Ms. Chaudhury claims that the first she heard of the incident was when she received a complaint from the journalist on 18th November in an email describing what occurred on 7th and 8th November and asking that the management respond by immediately setting up an anti-sexual harassment cell and enquiry committee as per the Vishaka guidelines, and which Tehelka as as institution was legally enjoined to do. Ms. Chaudhury has claimed that when she received this mail she was shocked and distraught by the nature of the allegations. At this point, she claims, she did not question the journalists account, did not cross-check it with the account of the colleagues mentioned in the complaint, suppressed Tejpal’s version of what occurred and an official apology from Mr. Tejpal was tendered the next day i.e. the 19th of November to the journalist concerned. Nowhere in this “apology” was the word sexual harassment used, rather Mr. Tejpal represented what occurred as an attempt to form a “sexual liaison” suggesting a proposition made and rejected.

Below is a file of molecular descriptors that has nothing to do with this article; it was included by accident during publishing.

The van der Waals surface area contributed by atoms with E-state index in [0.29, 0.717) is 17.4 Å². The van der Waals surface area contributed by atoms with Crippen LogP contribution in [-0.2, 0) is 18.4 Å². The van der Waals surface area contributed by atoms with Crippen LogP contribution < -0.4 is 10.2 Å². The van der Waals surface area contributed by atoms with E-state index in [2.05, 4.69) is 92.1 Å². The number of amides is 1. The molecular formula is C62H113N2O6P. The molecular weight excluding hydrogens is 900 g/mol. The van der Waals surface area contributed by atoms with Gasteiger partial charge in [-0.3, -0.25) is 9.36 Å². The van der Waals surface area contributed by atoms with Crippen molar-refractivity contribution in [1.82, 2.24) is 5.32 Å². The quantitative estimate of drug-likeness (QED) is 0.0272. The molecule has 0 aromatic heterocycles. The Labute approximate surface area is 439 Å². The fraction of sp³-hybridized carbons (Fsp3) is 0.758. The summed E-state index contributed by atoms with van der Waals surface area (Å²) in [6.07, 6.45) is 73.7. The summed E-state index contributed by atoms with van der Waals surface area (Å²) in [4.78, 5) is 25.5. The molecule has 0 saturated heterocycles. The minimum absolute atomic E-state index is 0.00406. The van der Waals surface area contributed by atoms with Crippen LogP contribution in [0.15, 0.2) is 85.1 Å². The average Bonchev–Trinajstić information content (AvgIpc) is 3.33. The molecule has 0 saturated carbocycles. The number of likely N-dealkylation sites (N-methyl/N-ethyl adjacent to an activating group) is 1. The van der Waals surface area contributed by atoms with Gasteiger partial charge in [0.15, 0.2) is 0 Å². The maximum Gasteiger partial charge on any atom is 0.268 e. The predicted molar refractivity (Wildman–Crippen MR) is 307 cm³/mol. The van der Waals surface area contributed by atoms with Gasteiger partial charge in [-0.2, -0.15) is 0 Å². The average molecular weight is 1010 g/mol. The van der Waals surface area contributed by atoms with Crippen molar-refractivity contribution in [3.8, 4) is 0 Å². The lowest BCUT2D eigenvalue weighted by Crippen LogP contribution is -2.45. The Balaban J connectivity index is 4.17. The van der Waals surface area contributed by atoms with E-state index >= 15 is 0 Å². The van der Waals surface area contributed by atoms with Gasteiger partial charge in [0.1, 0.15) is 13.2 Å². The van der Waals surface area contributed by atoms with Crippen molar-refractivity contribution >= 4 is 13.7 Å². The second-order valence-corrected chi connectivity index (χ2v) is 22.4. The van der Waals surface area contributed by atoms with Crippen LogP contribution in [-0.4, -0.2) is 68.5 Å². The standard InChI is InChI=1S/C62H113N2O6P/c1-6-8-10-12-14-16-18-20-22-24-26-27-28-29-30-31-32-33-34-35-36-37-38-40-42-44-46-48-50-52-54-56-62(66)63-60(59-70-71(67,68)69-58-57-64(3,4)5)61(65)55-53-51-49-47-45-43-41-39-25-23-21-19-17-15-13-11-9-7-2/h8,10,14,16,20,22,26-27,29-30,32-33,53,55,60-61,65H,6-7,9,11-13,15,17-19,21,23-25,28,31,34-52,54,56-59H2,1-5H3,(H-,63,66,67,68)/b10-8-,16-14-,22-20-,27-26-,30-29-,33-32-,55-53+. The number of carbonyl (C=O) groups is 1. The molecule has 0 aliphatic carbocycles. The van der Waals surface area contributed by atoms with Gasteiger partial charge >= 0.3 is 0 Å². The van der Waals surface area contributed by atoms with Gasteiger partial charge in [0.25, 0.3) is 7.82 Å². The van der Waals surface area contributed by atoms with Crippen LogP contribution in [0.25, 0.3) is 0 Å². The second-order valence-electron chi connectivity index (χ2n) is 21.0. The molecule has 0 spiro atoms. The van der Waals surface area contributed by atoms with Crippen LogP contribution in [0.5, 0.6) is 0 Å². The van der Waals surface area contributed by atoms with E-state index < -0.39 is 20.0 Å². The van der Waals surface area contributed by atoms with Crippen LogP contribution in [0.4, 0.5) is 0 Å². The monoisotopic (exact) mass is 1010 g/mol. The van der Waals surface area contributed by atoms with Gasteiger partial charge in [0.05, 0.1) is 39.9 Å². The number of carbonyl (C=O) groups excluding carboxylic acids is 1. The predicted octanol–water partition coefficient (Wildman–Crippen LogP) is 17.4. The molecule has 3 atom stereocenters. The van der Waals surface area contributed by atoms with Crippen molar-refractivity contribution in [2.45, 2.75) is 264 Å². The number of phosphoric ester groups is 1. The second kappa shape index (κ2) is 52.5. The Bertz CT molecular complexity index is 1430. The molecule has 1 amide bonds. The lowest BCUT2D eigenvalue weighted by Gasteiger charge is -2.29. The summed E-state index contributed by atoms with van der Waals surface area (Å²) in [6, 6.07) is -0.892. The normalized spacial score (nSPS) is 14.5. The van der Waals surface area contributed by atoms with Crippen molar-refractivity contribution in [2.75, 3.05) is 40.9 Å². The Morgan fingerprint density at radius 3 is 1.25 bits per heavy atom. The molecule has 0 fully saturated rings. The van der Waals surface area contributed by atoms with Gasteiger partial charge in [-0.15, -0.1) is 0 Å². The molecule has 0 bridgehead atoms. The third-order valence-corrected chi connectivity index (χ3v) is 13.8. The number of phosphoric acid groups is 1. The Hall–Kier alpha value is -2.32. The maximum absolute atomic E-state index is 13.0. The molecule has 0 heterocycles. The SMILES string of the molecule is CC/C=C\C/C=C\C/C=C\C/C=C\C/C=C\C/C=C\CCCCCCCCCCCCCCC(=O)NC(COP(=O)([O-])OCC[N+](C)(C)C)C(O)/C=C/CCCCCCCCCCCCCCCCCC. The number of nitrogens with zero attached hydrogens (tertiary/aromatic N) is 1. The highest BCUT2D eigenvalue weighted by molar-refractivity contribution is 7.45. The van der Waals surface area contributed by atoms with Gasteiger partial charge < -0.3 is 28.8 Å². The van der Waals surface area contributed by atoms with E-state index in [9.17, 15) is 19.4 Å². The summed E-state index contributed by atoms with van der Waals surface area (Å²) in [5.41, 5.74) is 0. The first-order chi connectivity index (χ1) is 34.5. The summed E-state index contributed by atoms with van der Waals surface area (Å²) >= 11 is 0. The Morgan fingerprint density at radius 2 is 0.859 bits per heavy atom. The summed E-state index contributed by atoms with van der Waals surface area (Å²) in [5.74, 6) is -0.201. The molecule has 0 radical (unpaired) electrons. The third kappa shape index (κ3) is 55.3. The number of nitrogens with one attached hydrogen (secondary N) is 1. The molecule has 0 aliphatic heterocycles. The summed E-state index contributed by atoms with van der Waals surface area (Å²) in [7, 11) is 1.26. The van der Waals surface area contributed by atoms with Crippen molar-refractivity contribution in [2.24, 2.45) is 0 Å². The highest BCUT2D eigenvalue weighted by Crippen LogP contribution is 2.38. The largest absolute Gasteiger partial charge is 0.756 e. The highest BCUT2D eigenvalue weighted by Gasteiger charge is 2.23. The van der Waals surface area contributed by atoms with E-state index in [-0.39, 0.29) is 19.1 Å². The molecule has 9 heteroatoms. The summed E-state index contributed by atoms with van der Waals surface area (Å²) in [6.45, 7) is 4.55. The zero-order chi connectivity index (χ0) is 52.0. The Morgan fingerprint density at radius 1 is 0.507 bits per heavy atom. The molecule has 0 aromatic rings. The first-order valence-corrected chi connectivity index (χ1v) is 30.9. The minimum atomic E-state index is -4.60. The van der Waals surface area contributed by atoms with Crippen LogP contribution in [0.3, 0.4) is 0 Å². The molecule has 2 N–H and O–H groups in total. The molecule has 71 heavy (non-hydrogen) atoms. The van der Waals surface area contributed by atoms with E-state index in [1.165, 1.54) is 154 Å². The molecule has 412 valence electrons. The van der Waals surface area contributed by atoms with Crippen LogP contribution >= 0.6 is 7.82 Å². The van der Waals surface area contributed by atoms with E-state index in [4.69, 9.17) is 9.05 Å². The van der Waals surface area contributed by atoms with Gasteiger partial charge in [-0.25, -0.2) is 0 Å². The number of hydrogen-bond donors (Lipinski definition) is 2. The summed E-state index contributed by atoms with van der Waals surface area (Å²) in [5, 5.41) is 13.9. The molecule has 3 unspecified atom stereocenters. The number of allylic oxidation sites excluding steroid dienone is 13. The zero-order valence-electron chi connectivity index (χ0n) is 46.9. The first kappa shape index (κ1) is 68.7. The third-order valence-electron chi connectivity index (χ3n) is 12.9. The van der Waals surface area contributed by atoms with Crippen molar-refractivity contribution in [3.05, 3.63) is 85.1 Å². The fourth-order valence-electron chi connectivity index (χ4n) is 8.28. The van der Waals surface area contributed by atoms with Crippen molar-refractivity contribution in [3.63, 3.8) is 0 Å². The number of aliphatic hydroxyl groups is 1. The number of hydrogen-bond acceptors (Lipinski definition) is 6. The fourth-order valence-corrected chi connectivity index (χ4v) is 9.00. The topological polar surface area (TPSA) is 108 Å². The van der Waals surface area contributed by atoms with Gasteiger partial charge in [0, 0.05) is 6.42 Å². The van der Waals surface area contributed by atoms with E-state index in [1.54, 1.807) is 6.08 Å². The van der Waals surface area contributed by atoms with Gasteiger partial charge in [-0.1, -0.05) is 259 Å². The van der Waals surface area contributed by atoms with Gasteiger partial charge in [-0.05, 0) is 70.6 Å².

On the 20th of November Ms. Chaudhury responded to a query from the Indian Express with the astonishing statement that the journalist was satisfied, that this was an ‘internal’ matter and that no further questions would be entertained and that Tehelka was not going to investigate the incident nor go to the police. On what basis did Ms. Chaudhury decide that the journalist was “satisfied” when in fact none of her demands had been met? Remember till now Mr. Tejpal is still functional in an editorial capacity at Tehelka. The only response thus far to a complaint that alleges sexual violation and misconduct of a grievous nature and has demanded the immediate institution of a sexual harassment committee as per the Vishaka judgement, is a pompous advertisement to Mr. Tejpal’s own greatness masquerading as an “apology”. We will turn to the obfuscatory flatulence of this “apology” in a minute. Moving along, the journalist responds contesting Mr. Tejpal’s characterization of what occurred as a “sexual liaison” (which suggests consent) and clearly naming it “sexual assault”. She again demands that Ms. Chaudhury set up a committee as per Vishaka. This demand (compliance with which should have been the first and immediate step taken by Tehelka’s management as per the law) has now been made for the third time. With the matter having gone public, it is at this point that two emails are circulated to the Tehelka office. The next day, i.e. the 20th of November Ms. Chaudhury circulates a letter describing what had occurred as an “untoward incident” and appending Mr. Tejpal’s letter of recusal. She asks the office to stand by the institution. Again no mention is made of sexual assault, nor is a committee set up. By now every news channel had gotten hold of this story, Mr. Tejpal is being flayed alive on Twitter and it is at this point on the 22nd, four whole days and three requests after she heard of the incident that Ms. Chaudhury finally announces that an internal committee will be constituted as per Vishaka. While Ms. Chaudhury has subsequently attempted to represent her initial actions as if they were oriented solely toward addressing the incredible hurt and trauma sustained by the complainant, it is crystal clear from the sequence of events that she would have much preferred the matter to die a quiet death within the “cocoon of the institution” (as she so charmingly describes Tehelka’s eyewash of an internal “procedure”). Indeed she said as much in an interview with Nidhi Razdan on NDTV on the 22nd of November. Managing to hold on to several contradictory and impossible descriptions at the same time, seems to be a special talent of Tehelka’s senior management. Consider below this fragment of a conversation between Nidhi Razdan and Shoma Chaudhary: